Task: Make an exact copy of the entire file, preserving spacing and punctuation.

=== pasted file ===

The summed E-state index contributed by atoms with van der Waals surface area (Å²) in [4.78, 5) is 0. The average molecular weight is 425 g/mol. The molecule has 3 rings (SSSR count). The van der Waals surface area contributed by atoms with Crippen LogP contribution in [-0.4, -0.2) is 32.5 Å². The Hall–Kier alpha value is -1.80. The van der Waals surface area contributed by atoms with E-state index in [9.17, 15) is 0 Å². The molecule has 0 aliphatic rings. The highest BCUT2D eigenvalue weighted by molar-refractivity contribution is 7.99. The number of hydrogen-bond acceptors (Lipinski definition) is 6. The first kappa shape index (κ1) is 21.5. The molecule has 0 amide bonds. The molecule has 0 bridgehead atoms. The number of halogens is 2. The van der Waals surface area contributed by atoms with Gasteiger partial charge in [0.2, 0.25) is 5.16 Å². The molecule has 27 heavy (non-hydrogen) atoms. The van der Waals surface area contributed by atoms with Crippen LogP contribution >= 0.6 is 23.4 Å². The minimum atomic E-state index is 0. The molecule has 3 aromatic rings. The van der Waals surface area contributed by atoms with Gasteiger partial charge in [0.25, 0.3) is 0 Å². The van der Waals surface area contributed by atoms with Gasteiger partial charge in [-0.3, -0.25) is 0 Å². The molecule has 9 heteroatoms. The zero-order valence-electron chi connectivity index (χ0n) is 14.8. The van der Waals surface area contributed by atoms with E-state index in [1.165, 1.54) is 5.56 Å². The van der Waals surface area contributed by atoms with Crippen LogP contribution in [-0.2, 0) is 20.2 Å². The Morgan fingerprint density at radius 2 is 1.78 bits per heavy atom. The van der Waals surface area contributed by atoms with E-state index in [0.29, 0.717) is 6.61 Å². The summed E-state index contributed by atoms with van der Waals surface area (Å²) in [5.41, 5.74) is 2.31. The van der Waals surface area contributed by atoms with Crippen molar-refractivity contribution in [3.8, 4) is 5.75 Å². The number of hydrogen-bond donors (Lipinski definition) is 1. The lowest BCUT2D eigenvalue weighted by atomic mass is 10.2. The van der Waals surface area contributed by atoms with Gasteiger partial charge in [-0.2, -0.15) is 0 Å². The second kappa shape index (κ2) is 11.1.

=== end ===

The summed E-state index contributed by atoms with van der Waals surface area (Å²) in [4.78, 5) is 0. The average molecular weight is 425 g/mol. The molecule has 3 rings (SSSR count). The van der Waals surface area contributed by atoms with Crippen LogP contribution in [-0.4, -0.2) is 32.5 Å². The Hall–Kier alpha value is -1.80. The van der Waals surface area contributed by atoms with E-state index in [9.17, 15) is 0 Å². The molecule has 0 aliphatic rings. The highest BCUT2D eigenvalue weighted by molar-refractivity contribution is 7.99. The number of hydrogen-bond acceptors (Lipinski definition) is 6. The first kappa shape index (κ1) is 21.5. The molecule has 0 amide bonds. The molecule has 0 bridgehead atoms. The number of halogens is 2. The van der Waals surface area contributed by atoms with Gasteiger partial charge in [0.2, 0.25) is 5.16 Å². The molecule has 27 heavy (non-hydrogen) atoms. The van der Waals surface area contributed by atoms with Crippen LogP contribution >= 0.6 is 23.4 Å². The minimum atomic E-state index is 0. The molecule has 3 aromatic rings. The van der Waals surface area contributed by atoms with Gasteiger partial charge in [0.25, 0.3) is 0 Å². The van der Waals surface area contributed by atoms with Gasteiger partial charge in [-0.3, -0.25) is 0 Å². The molecule has 9 heteroatoms. The zero-order valence-electron chi connectivity index (χ0n) is 14.8. The van der Waals surface area contributed by atoms with E-state index in [1.165, 1.54) is 5.56 Å². The van der Waals surface area contributed by atoms with Crippen LogP contribution in [-0.2, 0) is 20.2 Å². The Morgan fingerprint density at radius 2 is 1.78 bits per heavy atom. The van der Waals surface area contributed by atoms with E-state index in [0.29, 0.717) is 6.61 Å². The summed E-state index contributed by atoms with van der Waals surface area (Å²) in [5.41, 5.74) is 2.31. The van der Waals surface area contributed by atoms with Crippen molar-refractivity contribution in [3.8, 4) is 5.75 Å². The number of hydrogen-bond donors (Lipinski definition) is 1. The lowest BCUT2D eigenvalue weighted by atomic mass is 10.2. The van der Waals surface area contributed by atoms with Gasteiger partial charge in [-0.2, -0.15) is 0 Å². The second kappa shape index (κ2) is 11.1.